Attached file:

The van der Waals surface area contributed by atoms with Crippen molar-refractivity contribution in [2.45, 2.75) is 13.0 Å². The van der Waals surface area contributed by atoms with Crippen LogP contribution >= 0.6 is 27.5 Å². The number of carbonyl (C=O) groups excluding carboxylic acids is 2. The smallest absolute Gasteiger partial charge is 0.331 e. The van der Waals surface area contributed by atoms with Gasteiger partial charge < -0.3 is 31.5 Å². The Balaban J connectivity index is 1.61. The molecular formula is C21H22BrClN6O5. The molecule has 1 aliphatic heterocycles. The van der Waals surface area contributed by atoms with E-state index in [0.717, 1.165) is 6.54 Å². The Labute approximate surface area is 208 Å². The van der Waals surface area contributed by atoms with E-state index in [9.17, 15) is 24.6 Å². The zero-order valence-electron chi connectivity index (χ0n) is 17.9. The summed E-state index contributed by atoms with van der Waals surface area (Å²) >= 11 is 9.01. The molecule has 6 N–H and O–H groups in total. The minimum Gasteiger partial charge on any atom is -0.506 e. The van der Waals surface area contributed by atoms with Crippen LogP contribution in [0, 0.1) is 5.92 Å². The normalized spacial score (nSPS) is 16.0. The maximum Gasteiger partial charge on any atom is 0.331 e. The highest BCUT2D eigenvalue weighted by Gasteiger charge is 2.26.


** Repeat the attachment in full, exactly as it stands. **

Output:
The van der Waals surface area contributed by atoms with Crippen molar-refractivity contribution in [2.45, 2.75) is 13.0 Å². The van der Waals surface area contributed by atoms with Crippen LogP contribution >= 0.6 is 27.5 Å². The number of carbonyl (C=O) groups excluding carboxylic acids is 2. The smallest absolute Gasteiger partial charge is 0.331 e. The van der Waals surface area contributed by atoms with Gasteiger partial charge < -0.3 is 31.5 Å². The Balaban J connectivity index is 1.61. The molecular formula is C21H22BrClN6O5. The molecule has 1 aliphatic heterocycles. The van der Waals surface area contributed by atoms with E-state index in [0.717, 1.165) is 6.54 Å². The Labute approximate surface area is 208 Å². The van der Waals surface area contributed by atoms with E-state index in [9.17, 15) is 24.6 Å². The zero-order valence-electron chi connectivity index (χ0n) is 17.9. The summed E-state index contributed by atoms with van der Waals surface area (Å²) >= 11 is 9.01. The molecule has 6 N–H and O–H groups in total. The minimum Gasteiger partial charge on any atom is -0.506 e. The van der Waals surface area contributed by atoms with Crippen LogP contribution in [0, 0.1) is 5.92 Å². The normalized spacial score (nSPS) is 16.0. The maximum Gasteiger partial charge on any atom is 0.331 e. The highest BCUT2D eigenvalue weighted by Gasteiger charge is 2.26.